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  #1  
Old 09-08-2013, 05:38 AM
newoldie newoldie is offline
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Default Who hears the Ghost Notes?

In jamming the other day with a 5 piece group, we practiced only covers of classic rock songs. The volume in the practice studio was somewhat muted due to the soundproofing so it was hard to discern all the sounds that might otherwise come through in a live gig setting, assuming mics are in place, acoustics are decent, etc.
In my own practicing of the songs, I listened carefully to the fill-ins and ghost notes that peppered each phrase of the songs, figuring this would be the right starting point from which to join the group practice- if the group was true to the original recording, these details would come through and be consistent with the resulting jam; if the group didn't follow the original closely, I would still have the skeleton outline of the tune ingrained and could adapt as needed. The group turned out to play the tunes close to the original which was somewhat refreshing compared to other groups I've practiced with where the tunes deviated enough to warrant a new interpretation on phrasing, repeating bars, ending differently, etc.
However, unlike the studio recording drum details, it dawned on me that in a jam, you really can't tell the fine Ghost Notes that come through from a professionally engineered song. It's almost as if playing those fine details live won't amount to anyone noticing them. You have to ramp up all the strokes enough to be heard and make a difference.
If this assumption is also correct for live gigging events (vs. live jamming), how do others compensate for not playing these finer details, except to the extent a quality mic is placed right next to the snare might pick some of them up? I'm talking about normal volume rock songs, not quieter ballads or acoustical tunes.
Do you just continue to play them with the attitude good if they are noticed and if not, they still complete the groove for the drummer to follow along? Or do you pick up the volume on all the strokes to ensure they're even heard?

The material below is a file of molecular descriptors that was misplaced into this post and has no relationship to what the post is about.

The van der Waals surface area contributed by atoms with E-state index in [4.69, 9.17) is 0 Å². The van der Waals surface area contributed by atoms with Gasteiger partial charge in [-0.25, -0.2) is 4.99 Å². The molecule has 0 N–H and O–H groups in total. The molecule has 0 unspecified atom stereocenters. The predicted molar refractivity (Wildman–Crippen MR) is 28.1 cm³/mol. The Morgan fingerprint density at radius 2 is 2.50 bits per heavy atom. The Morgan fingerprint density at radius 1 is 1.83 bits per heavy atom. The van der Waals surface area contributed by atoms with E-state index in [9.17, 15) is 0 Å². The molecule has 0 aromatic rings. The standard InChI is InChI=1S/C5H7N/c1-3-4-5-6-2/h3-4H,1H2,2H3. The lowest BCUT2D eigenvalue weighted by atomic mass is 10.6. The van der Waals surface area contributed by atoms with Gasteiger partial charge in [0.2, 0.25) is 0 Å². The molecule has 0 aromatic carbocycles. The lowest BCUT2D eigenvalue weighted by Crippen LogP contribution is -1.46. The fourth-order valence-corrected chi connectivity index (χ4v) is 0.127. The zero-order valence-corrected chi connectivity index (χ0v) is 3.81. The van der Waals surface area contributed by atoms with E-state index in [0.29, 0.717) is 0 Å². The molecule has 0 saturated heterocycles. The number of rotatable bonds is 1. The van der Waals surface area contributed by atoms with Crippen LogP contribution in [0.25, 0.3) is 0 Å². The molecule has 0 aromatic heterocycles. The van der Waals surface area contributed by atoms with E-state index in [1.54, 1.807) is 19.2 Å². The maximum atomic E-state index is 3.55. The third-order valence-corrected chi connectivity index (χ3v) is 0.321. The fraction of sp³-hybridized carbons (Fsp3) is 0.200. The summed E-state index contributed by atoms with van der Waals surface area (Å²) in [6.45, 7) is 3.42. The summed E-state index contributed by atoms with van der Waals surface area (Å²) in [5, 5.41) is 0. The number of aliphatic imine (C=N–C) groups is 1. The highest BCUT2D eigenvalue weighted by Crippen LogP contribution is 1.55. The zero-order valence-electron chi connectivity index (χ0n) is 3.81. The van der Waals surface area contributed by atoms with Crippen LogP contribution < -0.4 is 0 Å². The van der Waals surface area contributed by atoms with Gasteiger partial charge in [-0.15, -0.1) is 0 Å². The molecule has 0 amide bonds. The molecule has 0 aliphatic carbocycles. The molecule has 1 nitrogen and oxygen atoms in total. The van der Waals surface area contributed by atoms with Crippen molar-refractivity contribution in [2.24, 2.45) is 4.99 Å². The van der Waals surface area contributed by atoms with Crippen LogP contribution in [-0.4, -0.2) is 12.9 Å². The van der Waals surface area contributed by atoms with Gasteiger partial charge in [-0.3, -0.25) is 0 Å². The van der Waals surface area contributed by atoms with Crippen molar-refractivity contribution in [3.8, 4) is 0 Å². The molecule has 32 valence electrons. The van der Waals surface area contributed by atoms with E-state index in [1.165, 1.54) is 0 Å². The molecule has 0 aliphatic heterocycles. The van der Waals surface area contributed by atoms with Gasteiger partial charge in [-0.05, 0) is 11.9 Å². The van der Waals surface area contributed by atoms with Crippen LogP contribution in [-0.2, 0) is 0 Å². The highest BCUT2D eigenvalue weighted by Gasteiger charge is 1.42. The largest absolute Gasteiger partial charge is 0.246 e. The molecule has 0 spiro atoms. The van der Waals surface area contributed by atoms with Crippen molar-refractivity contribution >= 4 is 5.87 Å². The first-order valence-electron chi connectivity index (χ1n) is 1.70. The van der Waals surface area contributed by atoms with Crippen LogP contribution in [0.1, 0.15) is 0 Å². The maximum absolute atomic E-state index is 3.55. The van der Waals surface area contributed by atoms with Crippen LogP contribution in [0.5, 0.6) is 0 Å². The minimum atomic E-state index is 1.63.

I'd guess you'd have to play the Ghosts as almost the same volume as regular notes for the sound to penetrate through and get noticed by the audience.
Or, is there a situation in which these finer Ghost notes are picked up enough to warrant keeping them at that lower volume?
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  #2  
Old 09-08-2013, 05:54 AM
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Pocket-full-of-gold Pocket-full-of-gold is offline
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Default Re: Who hears the Ghost Notes?

I've always considered ghosts to be "felt" more than they are "heard" per se. They don't need to be played louder in a live setting as that defeats their purpose in the first place IMHO. They are a nuance, a subtlety, something that adds to the overall feel of the track without the need to dominate it. Their addition or omission can change the overall feel but not necessarily in a way that's obviously audible.

Listen to the great "ghosting masters". The Gadds, the Porcaros, the Jordans and see how they get them to sit just right. They're there if you listen hard for them, but not all that noticeable if you're not actively searching for them. Exactly how a "ghost" note should be IMHO. They lend to a feel, not necessarily to a distinct and identifiable sound in their own right....that's what your accents and backbeats are for.
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Old 09-08-2013, 05:57 AM
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Default Re: Who hears the Ghost Notes?